Buying a vineyard or winery – Contracts and commercial law

Buying a vineyard or a wine estate means acquiring a set of assets. Land is at the heart of the deal, but you can also buy crops, buildings, grants, goodwill, and intellectual property. On top of that, you buy them – trading companies can be sold as corporate transactions or “stock sales” rather than as a direct purchase of the underlying assets.

This article focuses on the assets you are acquiring and the terms your purchase agreement may need to meet.

Ground

First and foremost, when you buy either bare land to plant vines or an existing vineyard, you are buying land. Whether the soil is good for growing grapes is only one factor in determining whether the land is good. Land is a complicated asset and when buying it for a vineyard you need to consider issues such as:

  • Are there any restrictions that might prevent you from growing vines there? For example, does it have the appropriate planning permissions for its current or proposed use? Can you sell the wine in addition to making it, or organize wine tastings and weddings?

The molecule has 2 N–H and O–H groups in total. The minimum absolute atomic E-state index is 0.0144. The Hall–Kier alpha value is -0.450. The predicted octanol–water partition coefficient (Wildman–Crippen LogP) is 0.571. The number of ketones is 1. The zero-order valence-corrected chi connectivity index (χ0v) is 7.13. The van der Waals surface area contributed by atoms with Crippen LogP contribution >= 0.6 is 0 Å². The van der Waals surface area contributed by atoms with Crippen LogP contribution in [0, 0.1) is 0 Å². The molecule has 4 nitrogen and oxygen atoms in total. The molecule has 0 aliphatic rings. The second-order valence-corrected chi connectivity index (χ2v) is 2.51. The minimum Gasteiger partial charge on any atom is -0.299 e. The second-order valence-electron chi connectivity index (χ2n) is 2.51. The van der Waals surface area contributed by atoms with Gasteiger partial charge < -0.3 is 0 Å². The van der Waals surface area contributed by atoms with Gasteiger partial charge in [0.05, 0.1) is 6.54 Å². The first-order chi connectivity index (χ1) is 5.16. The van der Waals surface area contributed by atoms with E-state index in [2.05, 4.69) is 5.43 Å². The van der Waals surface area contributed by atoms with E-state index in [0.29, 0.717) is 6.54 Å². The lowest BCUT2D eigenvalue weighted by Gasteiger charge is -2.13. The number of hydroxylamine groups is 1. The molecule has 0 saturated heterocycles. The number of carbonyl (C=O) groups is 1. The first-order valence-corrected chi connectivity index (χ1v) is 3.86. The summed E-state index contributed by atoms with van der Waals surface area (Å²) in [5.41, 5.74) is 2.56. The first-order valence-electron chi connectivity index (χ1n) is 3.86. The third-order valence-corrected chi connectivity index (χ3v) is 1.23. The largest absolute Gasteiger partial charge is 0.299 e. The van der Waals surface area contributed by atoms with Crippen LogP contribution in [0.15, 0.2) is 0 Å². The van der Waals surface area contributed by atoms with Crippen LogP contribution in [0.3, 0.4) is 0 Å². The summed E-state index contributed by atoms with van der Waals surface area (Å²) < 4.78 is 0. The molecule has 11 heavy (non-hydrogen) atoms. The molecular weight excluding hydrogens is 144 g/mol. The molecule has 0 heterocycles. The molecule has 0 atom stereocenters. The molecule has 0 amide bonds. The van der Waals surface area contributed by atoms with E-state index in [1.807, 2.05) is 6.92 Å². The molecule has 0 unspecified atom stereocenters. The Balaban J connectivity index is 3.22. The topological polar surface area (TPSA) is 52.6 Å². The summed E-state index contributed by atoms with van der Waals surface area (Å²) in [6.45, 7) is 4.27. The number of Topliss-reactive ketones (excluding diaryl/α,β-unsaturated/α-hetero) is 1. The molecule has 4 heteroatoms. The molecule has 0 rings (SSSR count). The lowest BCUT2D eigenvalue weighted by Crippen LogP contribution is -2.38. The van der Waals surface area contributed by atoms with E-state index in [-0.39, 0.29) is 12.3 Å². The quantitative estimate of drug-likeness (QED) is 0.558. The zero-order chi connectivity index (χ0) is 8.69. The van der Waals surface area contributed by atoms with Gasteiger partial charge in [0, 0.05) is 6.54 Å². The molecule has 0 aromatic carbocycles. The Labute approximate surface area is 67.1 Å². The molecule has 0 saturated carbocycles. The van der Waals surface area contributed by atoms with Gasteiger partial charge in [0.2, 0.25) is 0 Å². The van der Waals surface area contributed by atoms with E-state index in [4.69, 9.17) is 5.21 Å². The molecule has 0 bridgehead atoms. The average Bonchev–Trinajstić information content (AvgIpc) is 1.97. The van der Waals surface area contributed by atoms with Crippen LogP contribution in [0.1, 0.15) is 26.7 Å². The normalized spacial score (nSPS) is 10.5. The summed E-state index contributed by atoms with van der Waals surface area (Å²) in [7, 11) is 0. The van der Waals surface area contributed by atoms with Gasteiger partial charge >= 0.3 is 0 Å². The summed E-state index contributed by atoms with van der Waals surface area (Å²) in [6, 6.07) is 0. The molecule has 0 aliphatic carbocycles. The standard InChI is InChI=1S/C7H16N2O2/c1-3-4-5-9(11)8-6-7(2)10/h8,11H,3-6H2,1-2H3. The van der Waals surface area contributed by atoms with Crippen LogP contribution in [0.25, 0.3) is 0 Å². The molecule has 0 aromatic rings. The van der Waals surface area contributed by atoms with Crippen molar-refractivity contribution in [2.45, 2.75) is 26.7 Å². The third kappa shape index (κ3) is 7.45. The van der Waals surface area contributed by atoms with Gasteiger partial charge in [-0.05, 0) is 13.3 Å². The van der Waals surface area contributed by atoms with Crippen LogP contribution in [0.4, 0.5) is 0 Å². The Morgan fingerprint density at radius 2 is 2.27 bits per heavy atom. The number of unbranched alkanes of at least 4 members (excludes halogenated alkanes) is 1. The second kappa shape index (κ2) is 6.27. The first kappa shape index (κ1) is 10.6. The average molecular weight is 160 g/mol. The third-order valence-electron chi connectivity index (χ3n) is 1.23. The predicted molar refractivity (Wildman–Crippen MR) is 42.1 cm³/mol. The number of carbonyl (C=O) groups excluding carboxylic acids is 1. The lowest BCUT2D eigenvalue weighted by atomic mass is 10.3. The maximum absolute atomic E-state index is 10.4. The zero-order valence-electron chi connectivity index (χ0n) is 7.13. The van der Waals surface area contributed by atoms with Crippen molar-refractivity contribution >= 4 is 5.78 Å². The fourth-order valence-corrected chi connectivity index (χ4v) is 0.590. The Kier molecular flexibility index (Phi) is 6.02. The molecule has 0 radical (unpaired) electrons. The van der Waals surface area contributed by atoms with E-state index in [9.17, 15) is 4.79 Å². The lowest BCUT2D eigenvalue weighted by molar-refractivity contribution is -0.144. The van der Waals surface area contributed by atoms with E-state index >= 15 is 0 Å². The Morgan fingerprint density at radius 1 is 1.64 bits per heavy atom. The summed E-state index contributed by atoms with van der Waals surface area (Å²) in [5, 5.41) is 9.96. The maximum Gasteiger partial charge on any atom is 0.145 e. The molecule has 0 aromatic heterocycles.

• Are there any third party rights that could affect operations? For example, is there a public trail through the middle of the vineyard, or are there historic trails that may be recorded in the future?

  • Do you inadvertently take on other liabilities that you did not expect, such as claims from vendor employees or environmental pollution?

  • What is planned in the neighborhood? For example, is it next to a proposed new subdivision, or will HS2 or a new bypass go through it?

  • Where does the water come from? If you have abstraction licenses or a private water supply, can you use them for the business and what obligations do you assume?

  • Is there good access to the public road?

  • How much tax will you pay on the acquisition – what are the SDLT and VAT rates?